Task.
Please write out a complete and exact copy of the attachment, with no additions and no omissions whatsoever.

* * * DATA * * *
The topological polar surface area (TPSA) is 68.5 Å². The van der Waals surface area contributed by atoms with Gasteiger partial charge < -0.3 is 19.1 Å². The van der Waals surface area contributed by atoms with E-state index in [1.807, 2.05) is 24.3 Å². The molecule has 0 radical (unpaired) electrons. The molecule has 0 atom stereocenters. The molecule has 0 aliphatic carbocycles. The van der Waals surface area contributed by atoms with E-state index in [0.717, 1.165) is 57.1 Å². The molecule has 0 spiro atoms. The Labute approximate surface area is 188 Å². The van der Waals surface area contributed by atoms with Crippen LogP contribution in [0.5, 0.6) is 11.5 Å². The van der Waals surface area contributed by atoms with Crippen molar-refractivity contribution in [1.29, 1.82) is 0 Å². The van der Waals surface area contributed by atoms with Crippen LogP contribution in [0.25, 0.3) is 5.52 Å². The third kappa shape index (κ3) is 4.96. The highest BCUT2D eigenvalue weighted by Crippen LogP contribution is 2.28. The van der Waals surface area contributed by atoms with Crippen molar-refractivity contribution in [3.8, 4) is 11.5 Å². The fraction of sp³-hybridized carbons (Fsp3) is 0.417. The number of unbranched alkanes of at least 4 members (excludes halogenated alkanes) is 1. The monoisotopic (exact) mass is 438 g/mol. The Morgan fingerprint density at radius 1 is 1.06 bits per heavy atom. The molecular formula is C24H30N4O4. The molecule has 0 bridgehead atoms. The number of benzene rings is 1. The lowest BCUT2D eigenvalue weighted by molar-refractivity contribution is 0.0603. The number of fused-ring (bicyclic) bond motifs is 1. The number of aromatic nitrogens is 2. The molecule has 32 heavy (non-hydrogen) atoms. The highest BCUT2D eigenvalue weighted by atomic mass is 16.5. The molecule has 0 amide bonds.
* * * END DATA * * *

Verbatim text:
The topological polar surface area (TPSA) is 68.5 Å². The van der Waals surface area contributed by atoms with Gasteiger partial charge < -0.3 is 19.1 Å². The van der Waals surface area contributed by atoms with E-state index in [1.807, 2.05) is 24.3 Å². The molecule has 0 radical (unpaired) electrons. The molecule has 0 atom stereocenters. The molecule has 0 aliphatic carbocycles. The van der Waals surface area contributed by atoms with E-state index in [0.717, 1.165) is 57.1 Å². The molecule has 0 spiro atoms. The Labute approximate surface area is 188 Å². The van der Waals surface area contributed by atoms with Crippen LogP contribution in [0.5, 0.6) is 11.5 Å². The van der Waals surface area contributed by atoms with Crippen molar-refractivity contribution in [1.29, 1.82) is 0 Å². The van der Waals surface area contributed by atoms with Crippen LogP contribution in [0.25, 0.3) is 5.52 Å². The third kappa shape index (κ3) is 4.96. The highest BCUT2D eigenvalue weighted by Crippen LogP contribution is 2.28. The van der Waals surface area contributed by atoms with Crippen molar-refractivity contribution in [3.8, 4) is 11.5 Å². The fraction of sp³-hybridized carbons (Fsp3) is 0.417. The number of unbranched alkanes of at least 4 members (excludes halogenated alkanes) is 1. The monoisotopic (exact) mass is 438 g/mol. The Morgan fingerprint density at radius 1 is 1.06 bits per heavy atom. The molecular formula is C24H30N4O4. The molecule has 0 bridgehead atoms. The number of benzene rings is 1. The lowest BCUT2D eigenvalue weighted by molar-refractivity contribution is 0.0603. The number of fused-ring (bicyclic) bond motifs is 1. The number of aromatic nitrogens is 2. The molecule has 32 heavy (non-hydrogen) atoms. The highest BCUT2D eigenvalue weighted by atomic mass is 16.5. The molecule has 0 amide bonds.